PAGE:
Dewitt v Southwestern Bell Telephone Company

Dewitt appealed summary judgment to Bell in her disability discrimination and retaliation case. The panel affirmed. It held the discrimination claim failed as a matter of law as the manager who fired Dewitt honestly believed that Dewitt intentionally hung up on two customers in violation of company policy and thus in violation of her last change agreement and this belief was reasonable given the actions needed to end a call, the lack of witnesses that Dewitt was in diabetic shock and Dewitt’s decision to not take a break dur8ing the time period and the manger believed Dewitt had a motive to lie about the calls. It held that Dewitt’s evidence in opposition was irrelevant at it directed at why the hang ups occurred which is not relevant or bias in a different manager which did not influence the termination, the fact a lesser consequence was possible did not prove pretext and by allowing Dewitt to give her side of the story, Bell fulfilled any duty to investigate. The panel refused to abandon the circuit’s honest belief precedent as it properly places the burden of proof on pretext on the employee while allowing truly perpetual reasons to be challenged with competent evidence. It held that the accommodation claim failed as employers are not required to excuse past misconduct based on the guidance form the EEOC and the unpublished decision of a circuit panel and published opinions in other circuits. It rejected the EEOC’s argument that the hang ups were not a violation of conduct rules as Bell specifically states in its policies that employees must treat customers in a professional courteous manner and hanging up on customers is not courteous and the record supports the conclusion that Bell would have acted the same way if Dewitt was not disabled. It finally rejected the family leave retaliation claim as the proffered evidence of pretext was the same as that offered in the discrimination claim and failed for the same reasons.United States v Humphrey

Humphrey appealed the denial of his motion to dismiss his child pornography indictment arguing the commerce clause does not reach purely intrastate production of child pornography. The panel rejected his argument holding the circuit’s precedent applying the ban on child pornography to purely intrastate production remains good law as the Obamacare and recent Hobbs act decisions of the united states Supreme Court reaffirm the underlying principles that congress may regulate conduct which in aggregate has an effect on commerce and noted that all other circuits to face the issue have ruled in the government’s favor.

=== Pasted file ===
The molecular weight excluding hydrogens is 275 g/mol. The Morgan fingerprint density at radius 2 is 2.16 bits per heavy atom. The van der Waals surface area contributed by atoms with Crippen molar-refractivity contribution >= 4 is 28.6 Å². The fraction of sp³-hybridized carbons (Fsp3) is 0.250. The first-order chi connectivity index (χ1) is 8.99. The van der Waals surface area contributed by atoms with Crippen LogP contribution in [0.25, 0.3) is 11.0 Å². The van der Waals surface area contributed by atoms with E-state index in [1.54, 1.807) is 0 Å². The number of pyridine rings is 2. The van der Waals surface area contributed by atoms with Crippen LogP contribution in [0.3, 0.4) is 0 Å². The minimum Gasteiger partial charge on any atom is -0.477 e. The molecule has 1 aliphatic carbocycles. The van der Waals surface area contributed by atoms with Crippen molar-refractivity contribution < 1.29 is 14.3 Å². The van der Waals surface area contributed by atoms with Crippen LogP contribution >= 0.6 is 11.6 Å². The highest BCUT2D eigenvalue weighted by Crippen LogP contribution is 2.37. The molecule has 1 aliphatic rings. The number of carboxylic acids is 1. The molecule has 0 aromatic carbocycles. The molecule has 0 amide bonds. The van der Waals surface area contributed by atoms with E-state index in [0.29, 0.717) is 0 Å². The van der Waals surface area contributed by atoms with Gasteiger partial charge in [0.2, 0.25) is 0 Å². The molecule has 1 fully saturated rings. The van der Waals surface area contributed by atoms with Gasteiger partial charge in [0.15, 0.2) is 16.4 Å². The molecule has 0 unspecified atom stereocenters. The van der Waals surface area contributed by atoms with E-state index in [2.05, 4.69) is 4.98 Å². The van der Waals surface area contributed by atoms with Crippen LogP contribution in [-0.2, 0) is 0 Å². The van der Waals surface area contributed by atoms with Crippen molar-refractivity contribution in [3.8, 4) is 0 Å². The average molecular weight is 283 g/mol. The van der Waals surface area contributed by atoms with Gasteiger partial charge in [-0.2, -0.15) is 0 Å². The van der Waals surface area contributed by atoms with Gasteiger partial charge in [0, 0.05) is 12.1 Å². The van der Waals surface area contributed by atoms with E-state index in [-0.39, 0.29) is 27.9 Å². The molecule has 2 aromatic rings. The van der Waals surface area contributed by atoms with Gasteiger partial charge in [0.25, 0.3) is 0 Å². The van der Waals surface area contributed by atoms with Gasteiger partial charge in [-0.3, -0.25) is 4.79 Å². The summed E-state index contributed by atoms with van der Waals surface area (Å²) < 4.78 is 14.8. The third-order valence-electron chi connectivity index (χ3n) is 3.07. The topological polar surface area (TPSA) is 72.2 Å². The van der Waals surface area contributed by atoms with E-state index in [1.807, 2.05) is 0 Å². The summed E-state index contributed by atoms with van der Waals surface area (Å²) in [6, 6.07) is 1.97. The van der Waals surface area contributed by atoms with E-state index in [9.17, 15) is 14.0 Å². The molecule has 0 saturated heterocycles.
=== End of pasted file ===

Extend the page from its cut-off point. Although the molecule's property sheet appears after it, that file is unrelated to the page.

Philadelphia Indemnity Insurance Company v Lexington Insurance Company

Lexington appealed the summary judgment ordering it to pay 46% of a fire damage claim arguing it should pay nothing and Philadelphia cross appealed arguing Lexington should pay more. The panel, with one member dissenting in part, affirmed. It first held that Philadelphia has standing to use as it sought a declaration of how the two polices interacted and thus what its own liability is. The panel noted standing in these kinds of cases has been recognized in the circuit for more than 40 years. It held that under controlling Oklahoma law, the two polices’ excess coverage clauses cancelled out as applying them here would result in no coverage for fire damage and thus the policies’ pro rata division clauses controlled the amounts each company must pay. It rejected Lexington’s contrary arguments holding the polices here both cover the school district landlord’s interests not separate interests; the lease agreement cannot change the terms of the insurance policies; and the fact that the Lexington policy covers more buildings does not change the fact that both policies equally cover the loss suffered here. The majority held that the district court correctly applied the liability limit in Lexington’s policy to cap coverage at the amount of loss instead of the face value of $100 million and thus the 54/46 split was correct. The dissent argued that the liability limit used by the majority is irrelevant as the limit on insurance, not liability, is the measure for pro rata distribution under Oklahoma law and thus Lexington should bear 94% of the loss not 46%.

Hackford v State of Utah

Hackford appealed the denial of his petition for injunction to prevent Utah form prosecuting certain traffic violations. The panela affirmed. It held that the violations in questions did not occur in Indian country because, as recognized in earlier cases, the part of Wasatch county where Hackford was pulled over was removed from the reservation and lost status as Indian country when Congress declared it withdrawn, extinguished Indian tribal title and paid for the land. I further held that the later transfer of the land in question to a national forest did not reinstate Indian country status as the transfer was done for administrative convenience and noted states have permission to enforce their traffic laws in national forests.